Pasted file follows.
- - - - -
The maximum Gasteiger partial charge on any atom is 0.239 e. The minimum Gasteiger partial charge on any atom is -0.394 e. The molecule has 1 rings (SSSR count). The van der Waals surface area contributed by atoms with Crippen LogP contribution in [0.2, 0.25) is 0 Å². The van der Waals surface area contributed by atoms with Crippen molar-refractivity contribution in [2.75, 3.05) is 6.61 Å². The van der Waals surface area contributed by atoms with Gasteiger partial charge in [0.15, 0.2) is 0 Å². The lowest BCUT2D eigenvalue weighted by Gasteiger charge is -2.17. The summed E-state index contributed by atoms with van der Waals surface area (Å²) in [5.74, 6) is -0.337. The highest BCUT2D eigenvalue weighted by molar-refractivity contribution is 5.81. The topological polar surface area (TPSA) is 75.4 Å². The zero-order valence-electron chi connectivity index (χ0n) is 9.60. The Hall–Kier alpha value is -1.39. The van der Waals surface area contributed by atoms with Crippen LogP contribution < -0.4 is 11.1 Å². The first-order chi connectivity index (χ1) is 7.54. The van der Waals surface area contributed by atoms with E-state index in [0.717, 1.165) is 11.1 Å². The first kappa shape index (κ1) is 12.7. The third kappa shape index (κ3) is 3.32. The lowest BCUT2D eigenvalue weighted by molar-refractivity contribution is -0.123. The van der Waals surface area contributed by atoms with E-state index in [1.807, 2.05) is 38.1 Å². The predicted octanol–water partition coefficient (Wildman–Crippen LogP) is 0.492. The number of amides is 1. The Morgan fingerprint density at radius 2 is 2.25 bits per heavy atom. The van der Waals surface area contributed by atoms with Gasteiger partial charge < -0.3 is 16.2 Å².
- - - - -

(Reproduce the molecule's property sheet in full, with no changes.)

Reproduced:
The maximum Gasteiger partial charge on any atom is 0.239 e. The minimum Gasteiger partial charge on any atom is -0.394 e. The molecule has 1 rings (SSSR count). The van der Waals surface area contributed by atoms with Crippen LogP contribution in [0.2, 0.25) is 0 Å². The van der Waals surface area contributed by atoms with Crippen molar-refractivity contribution in [2.75, 3.05) is 6.61 Å². The van der Waals surface area contributed by atoms with Gasteiger partial charge in [0.15, 0.2) is 0 Å². The lowest BCUT2D eigenvalue weighted by Gasteiger charge is -2.17. The summed E-state index contributed by atoms with van der Waals surface area (Å²) in [5.74, 6) is -0.337. The highest BCUT2D eigenvalue weighted by molar-refractivity contribution is 5.81. The topological polar surface area (TPSA) is 75.4 Å². The zero-order valence-electron chi connectivity index (χ0n) is 9.60. The Hall–Kier alpha value is -1.39. The van der Waals surface area contributed by atoms with Crippen LogP contribution < -0.4 is 11.1 Å². The first-order chi connectivity index (χ1) is 7.54. The van der Waals surface area contributed by atoms with E-state index in [0.717, 1.165) is 11.1 Å². The first kappa shape index (κ1) is 12.7. The third kappa shape index (κ3) is 3.32. The lowest BCUT2D eigenvalue weighted by molar-refractivity contribution is -0.123. The van der Waals surface area contributed by atoms with E-state index in [1.807, 2.05) is 38.1 Å². The predicted octanol–water partition coefficient (Wildman–Crippen LogP) is 0.492. The number of amides is 1. The Morgan fingerprint density at radius 2 is 2.25 bits per heavy atom. The van der Waals surface area contributed by atoms with Gasteiger partial charge < -0.3 is 16.2 Å².